Thursday, May 3, 2012

Nature Walk

The children are lucky that I don't have the time, money or inclination to have a perfectly manicured yard. About once a week we'll take a group perusal of the sights, smells, sounds, textures and tastes to be had. This is a single morning spent in our outdoor classroom.

We just started a gardening unit and have been discussing plant life cycles, plant needs and plant parts. We first pulled one of our radishes and discussed the different plant parts and how we eat the radish root, but the lettuce leaf, the pea seed, the celery stalk and the broccoli flower.

We located dandelions and discussed the differences between a bud, a flower, a seed head and an empty seed head. We looked at the seed to see that the fluff was not actually part of the seed. We blew the seed heads, and watched the seeds fly as we had read about. We watched how far they would fly.

Next we found some maple tree seeds and threw them in the air to watch them helicopter down and discussed that these were ALSO seeds made to fly. We took a walk and carefully watched for maple seeds to spy which one had landed the farthest from the tree. Then we walked back to the tree counting how many of my steps away that was. Twenty-four. If the children had been older, I would have let them count their own steps and also counted mine by two's because I have a two foot stride.

cherry tree
We also checked out all the fruit trees and discussed how the fruit holds the seeds inside. They remembered just a few weeks ago when they were in full bloom. Here we discussed the differences between a tree, bush, plant and vine and how different foods grow on different types.
pear trees
We have these along with apple, peach, plum and apricot trees.

Smelling and tasting the oregano before hitting the lemon balm next to it. 
We also tried the clover today.
Checking out the thorns, soft petals and subtle scent.
Buds versus blooms versus spent blooms.
The thorns on the roses versus the thorns on the berry plants.
[Why do plants have thorns?]
Always a favorite...the fuzzy plant...lamb's ear.
"It's SO soft!"

I have several different peonies around, and each has a slightly different scent. It's a great experience for them to rapidly flit between them and assess the differences. Peonies are wonderful for showing the stamens and pistils and how the ants work to pollinate them, rather than bees, as they gather nectar.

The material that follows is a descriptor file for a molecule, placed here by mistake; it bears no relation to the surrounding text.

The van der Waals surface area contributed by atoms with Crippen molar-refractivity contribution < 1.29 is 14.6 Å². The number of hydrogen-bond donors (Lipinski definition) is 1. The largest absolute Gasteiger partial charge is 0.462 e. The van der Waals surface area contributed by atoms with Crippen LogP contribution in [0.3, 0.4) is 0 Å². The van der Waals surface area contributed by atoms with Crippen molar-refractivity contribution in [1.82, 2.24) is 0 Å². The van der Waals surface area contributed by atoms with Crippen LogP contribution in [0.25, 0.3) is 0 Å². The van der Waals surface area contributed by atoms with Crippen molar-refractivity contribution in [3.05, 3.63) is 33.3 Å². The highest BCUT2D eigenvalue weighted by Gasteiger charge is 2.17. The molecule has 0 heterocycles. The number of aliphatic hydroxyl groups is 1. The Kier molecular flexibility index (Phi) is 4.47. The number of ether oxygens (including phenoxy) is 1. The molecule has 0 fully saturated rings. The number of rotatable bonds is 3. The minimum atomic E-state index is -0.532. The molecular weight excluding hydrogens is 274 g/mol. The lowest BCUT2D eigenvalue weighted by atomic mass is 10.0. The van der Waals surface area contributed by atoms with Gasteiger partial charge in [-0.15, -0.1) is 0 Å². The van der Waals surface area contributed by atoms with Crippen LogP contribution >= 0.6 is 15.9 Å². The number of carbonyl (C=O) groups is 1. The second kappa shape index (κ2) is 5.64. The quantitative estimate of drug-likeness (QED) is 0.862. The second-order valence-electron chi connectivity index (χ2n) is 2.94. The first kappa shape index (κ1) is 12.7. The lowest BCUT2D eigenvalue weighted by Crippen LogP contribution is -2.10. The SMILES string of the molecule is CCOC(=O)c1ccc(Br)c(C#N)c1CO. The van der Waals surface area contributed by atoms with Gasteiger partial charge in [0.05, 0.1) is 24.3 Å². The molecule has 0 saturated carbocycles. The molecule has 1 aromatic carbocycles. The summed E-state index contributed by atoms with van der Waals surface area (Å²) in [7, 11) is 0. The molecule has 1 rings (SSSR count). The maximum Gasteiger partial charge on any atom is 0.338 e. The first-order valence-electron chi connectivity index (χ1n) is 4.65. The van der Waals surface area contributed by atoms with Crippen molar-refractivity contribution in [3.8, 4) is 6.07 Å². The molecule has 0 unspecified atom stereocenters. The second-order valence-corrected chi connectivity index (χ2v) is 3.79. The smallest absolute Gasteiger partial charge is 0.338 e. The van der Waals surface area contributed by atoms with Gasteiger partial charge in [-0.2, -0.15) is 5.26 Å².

[Why do plants smell?]

This baby evergreen was soft enough to touch, but still prickly. We compared it's size to the medium one in the middle of the yard and the big one at the side. [Why are some plants prickly?]

We spied a white butterfly, we also found a monarch. 
[Why did the butterfly land on the flower?]
When we found the butterflies, we just had to fly like butterflies. 

On the back of the property B spied this leaf with a red dot. She thought it was a lady bug. We found out it was an insect egg...and there were a LOT more of them on a taller maple sapling behind it. This gave rise to discussion of insect life cycles, a review of some of our just finished egg unit points, and a brainstorming on what kind of insect they could be from, since we didn't see any nearby. [Why are the eggs stuck to the leaf?]

We have a couple of boards that we term the "bug boards." We regularly turn them over to see what is there. It's a race to see what all we can see before many of them disappear. The spiders head off first. LUCKILY. If not, I encourage them along with a stick after the children get a view. Today there was only one small brown one. We also saw a couple small black milliipedes, a larger brown centipede, snail, slugs and lots of pill bugs [rollie pollies]. [Why do the bugs live under the boards?]

The 11-year-old likes playing with slugs, he just hates the hassle of getting the slime off afterward. It really sticks. He named this one Darrin. [Why do slugs make slime?]

Doesn't she look sweet feeling the peony? You can't tell from this pic how filthy she is. Muddy tiger stripes on each cheek, muddy feet, muddy dress. 
PROOF...It was a great day!

Posted to the Outdoor Link Up

Tags: nature, nature study, preschool, prek, pre-k, toddler, senses, backyard, exploration, bugs, bug, science, plant, plants, herbs, flowers, childcare, daycare, sensory, outdoor


  1. So many amazing science lessons! Great job incorporating so much learning into the beautiful discoveries in your outdoor play space.
    Thanks for linking up this week to the outdoor play party.

    1. I appreciate the opportunity, Abbie. Thank you!!